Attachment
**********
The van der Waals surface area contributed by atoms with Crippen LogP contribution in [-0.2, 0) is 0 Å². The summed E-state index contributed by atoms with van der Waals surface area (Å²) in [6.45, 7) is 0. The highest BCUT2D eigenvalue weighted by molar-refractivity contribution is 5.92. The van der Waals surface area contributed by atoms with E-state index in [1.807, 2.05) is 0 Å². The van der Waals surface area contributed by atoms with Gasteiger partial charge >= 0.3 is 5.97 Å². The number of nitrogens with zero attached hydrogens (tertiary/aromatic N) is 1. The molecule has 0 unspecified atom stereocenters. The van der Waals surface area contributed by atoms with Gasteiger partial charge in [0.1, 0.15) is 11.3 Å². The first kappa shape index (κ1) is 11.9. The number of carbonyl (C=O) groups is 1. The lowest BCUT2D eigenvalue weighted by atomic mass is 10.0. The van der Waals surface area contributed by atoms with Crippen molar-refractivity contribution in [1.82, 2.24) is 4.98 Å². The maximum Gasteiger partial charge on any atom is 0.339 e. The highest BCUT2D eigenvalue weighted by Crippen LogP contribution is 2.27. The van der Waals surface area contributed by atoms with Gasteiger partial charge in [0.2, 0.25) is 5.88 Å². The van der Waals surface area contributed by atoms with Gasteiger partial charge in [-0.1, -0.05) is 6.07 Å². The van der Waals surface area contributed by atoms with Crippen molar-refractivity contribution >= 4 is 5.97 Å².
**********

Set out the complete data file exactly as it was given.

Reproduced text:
The van der Waals surface area contributed by atoms with Crippen LogP contribution in [-0.2, 0) is 0 Å². The summed E-state index contributed by atoms with van der Waals surface area (Å²) in [6.45, 7) is 0. The highest BCUT2D eigenvalue weighted by molar-refractivity contribution is 5.92. The van der Waals surface area contributed by atoms with E-state index in [1.807, 2.05) is 0 Å². The van der Waals surface area contributed by atoms with Gasteiger partial charge >= 0.3 is 5.97 Å². The number of nitrogens with zero attached hydrogens (tertiary/aromatic N) is 1. The molecule has 0 unspecified atom stereocenters. The van der Waals surface area contributed by atoms with Gasteiger partial charge in [0.1, 0.15) is 11.3 Å². The first kappa shape index (κ1) is 11.9. The number of carbonyl (C=O) groups is 1. The lowest BCUT2D eigenvalue weighted by atomic mass is 10.0. The van der Waals surface area contributed by atoms with Crippen molar-refractivity contribution in [1.82, 2.24) is 4.98 Å². The maximum Gasteiger partial charge on any atom is 0.339 e. The highest BCUT2D eigenvalue weighted by Crippen LogP contribution is 2.27. The van der Waals surface area contributed by atoms with Gasteiger partial charge in [0.2, 0.25) is 5.88 Å². The van der Waals surface area contributed by atoms with Gasteiger partial charge in [-0.1, -0.05) is 6.07 Å². The van der Waals surface area contributed by atoms with Crippen molar-refractivity contribution >= 4 is 5.97 Å².